Cybistra

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Cybistra or Kybistra (Ancient Greek: τὰ Κύβιστρα) was a town of ancient Cappadocia or Cilicia. Its site is occupied by the modern town of Ereğli in Konya Province, Turkey.[1][2]

Strabo, after mentioning Tyana, says "that not far from it are Castabala and Cybistra, forts which are still nearer to the mountain," by which he means Taurus.[3] Cybistra and Castabala were in that division of Cappadocia which was called Cilicia. Strabo makes it six days' journey from Mazaca to the Pylae Ciliciae, through Tyana, which is about half way; then he makes it 300 stadia, or about two days' journey, from Tyana to Cybistra, which leaves about a day's journey from Cybistra to the Pylae. William Martin Leake observed, "We learn also from the Table that Cybistra was on the road from Tyana to Mazaca, and sixty-four Roman miles from the former." Ptolemy places Cybistra in Cataonia, but he mentions Cyzistra as one of the towns of the Cilicia of Cappadocia, and Mazaca as another.[4] It appears, then, that his Cyzistra corresponds to Strabo's Cybistra, which certainly is not in Cataonia.

When Cicero was proconsul of Cilicia (51/50 BCE), he led his troops southwards towards the Taurus through that part of Cappadocia which borders on Cilicia, and he encamped "on the verge of Cappadocia, not far from Taurus, at a town Cybistra, in order to defend Cilicia, and at the same time hold Cappadocia.[5] Cicero stayed five days at Cybistra, and on hearing that the Parthians were a long way off that entrance into Cappadocia, and were hanging on the borders of Cilicia, he immediately marched into Cilicia through the Pylae of the Taurus, and came to Tarsus.[6] This is quite consistent with Strabo. Whether Cyzistra is really a different place from Cybistra, as some geographers assume, may be doubted.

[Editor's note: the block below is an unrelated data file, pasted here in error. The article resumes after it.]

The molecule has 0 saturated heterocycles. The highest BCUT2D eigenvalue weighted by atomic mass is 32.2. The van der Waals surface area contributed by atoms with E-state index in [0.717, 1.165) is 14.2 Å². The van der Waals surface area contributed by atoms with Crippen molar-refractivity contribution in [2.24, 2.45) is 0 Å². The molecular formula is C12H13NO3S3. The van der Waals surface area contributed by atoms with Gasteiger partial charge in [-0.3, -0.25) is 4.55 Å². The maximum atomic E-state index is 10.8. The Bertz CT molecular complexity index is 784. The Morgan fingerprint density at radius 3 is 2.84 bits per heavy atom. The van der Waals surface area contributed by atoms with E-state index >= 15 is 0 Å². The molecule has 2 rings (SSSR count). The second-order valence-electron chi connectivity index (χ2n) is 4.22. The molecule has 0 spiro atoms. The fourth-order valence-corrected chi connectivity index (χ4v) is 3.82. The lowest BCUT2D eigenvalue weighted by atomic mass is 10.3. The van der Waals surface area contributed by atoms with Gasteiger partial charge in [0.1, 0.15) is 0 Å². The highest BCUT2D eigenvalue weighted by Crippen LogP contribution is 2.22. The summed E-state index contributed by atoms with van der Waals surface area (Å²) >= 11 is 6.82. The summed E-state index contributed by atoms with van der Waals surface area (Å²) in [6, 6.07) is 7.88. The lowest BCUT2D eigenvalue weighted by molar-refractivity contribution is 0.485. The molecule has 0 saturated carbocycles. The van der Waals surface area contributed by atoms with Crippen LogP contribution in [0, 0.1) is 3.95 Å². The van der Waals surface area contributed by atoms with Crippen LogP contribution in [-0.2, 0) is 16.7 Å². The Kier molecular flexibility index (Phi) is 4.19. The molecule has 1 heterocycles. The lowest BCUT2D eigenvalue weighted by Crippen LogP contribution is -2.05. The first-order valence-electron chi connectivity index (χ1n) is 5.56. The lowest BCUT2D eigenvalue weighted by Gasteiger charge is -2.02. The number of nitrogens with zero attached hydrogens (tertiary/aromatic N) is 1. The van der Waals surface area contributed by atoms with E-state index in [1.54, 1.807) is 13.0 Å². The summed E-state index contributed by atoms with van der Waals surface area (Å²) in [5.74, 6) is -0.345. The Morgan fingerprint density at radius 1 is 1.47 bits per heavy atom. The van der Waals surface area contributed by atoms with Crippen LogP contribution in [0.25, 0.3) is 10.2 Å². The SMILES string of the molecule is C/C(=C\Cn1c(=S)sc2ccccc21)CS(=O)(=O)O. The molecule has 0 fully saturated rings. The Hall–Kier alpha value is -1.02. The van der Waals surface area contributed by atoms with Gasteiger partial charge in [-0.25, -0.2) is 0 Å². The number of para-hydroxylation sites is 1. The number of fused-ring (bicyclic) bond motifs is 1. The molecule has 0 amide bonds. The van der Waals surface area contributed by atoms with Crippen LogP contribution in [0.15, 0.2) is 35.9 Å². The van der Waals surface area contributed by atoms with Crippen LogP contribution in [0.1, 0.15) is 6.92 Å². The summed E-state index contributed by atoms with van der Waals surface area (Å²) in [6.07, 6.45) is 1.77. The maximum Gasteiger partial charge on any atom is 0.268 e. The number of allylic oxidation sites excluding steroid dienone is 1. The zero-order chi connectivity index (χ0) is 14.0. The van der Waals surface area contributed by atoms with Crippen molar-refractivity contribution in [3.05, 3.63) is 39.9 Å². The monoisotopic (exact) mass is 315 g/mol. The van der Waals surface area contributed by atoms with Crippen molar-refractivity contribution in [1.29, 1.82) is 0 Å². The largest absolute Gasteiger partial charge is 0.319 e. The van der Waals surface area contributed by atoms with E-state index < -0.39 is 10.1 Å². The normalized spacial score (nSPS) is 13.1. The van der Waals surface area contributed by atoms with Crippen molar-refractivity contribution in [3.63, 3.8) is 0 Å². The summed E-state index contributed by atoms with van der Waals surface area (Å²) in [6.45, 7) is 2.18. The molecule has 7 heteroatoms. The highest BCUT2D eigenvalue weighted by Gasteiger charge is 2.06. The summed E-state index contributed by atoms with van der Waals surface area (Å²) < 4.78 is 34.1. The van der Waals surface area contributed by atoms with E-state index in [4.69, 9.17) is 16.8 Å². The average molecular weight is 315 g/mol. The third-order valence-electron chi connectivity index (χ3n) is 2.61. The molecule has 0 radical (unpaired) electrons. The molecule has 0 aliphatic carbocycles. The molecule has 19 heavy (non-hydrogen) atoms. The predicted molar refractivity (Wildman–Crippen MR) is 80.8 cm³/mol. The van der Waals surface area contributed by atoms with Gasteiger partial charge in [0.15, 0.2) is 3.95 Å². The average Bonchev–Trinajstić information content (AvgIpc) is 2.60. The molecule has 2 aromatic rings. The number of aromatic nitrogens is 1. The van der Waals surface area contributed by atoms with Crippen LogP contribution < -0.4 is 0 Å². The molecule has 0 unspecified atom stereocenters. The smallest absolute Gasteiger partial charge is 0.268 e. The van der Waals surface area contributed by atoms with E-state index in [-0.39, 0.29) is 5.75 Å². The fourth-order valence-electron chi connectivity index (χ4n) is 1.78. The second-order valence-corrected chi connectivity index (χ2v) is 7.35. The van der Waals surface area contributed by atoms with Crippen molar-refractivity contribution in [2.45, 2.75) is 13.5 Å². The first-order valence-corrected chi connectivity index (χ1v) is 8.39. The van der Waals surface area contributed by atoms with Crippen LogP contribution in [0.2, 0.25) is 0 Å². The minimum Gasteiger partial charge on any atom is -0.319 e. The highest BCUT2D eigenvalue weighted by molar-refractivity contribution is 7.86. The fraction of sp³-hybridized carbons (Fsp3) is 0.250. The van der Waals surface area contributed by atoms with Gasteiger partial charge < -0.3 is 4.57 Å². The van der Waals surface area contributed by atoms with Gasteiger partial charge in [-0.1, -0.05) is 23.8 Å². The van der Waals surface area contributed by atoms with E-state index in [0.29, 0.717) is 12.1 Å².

Bishopric[edit]

Cybistra was from an early stage a Christian bishopric, as shown by the participation of its bishop Timotheus in the First Council of Nicaea in 325. Cyrus took part in the Council of Chalcedon in 351 and was a signatory of the letter that the bishops of the Roman province of Cappadocia Secunda, to which Cybistra belonged, sent in 458 to Byzantine Emperor Leo I the Thracian after the murder of Proterius of Alexandria. The diocese no longer appears in Notitiae Episcopatuum from the end of the 15th century.[7][8]

No longer a residential bishopric, Cybistra is today listed by the Catholic Church as a titular see.[9]

References[edit]

  1. ^ Richard Talbert, ed. (2000). Barrington Atlas of the Greek and Roman World. Princeton University Press. p. 66, and directory notes accompanying.
  2. ^ Lund University. Digital Atlas of the Roman Empire.
  3. ^ Strabo. Geographica. p. 537. Page numbers refer to those of Isaac Casaubon's edition.
  4. ^ Ptolemy. The Geography. 5.7.
  5. ^ Cicero, ad Fans. 15.2, 4.
  6. ^ Cicero, ad Att. 5.20
  7. ^ Michel Lequien, Oriens christianus in quatuor Patriarchatus digestus, Paris 1740, Vol. I, coll. 401-404
  8. ^ Raymond Janin, v. Cybistra ou Cybista, in Dictionnaire d'Histoire et de Géographie ecclésiastiques, vol. XIII, Paris 1956, coll. 1143-1144
  9. ^ Annuario Pontificio 2013 (Libreria Editrice Vaticana 2013 ISBN 978-88-209-9070-1), p. 869

 This article incorporates text from a publication now in the public domainSmith, William, ed. (1854–1857). "Cybistra". Dictionary of Greek and Roman Geography. London: John Murray.

Coordinates: 37°39′45″N 34°13′37″E / 37.662456°N 34.226824°E / 37.662456; 34.226824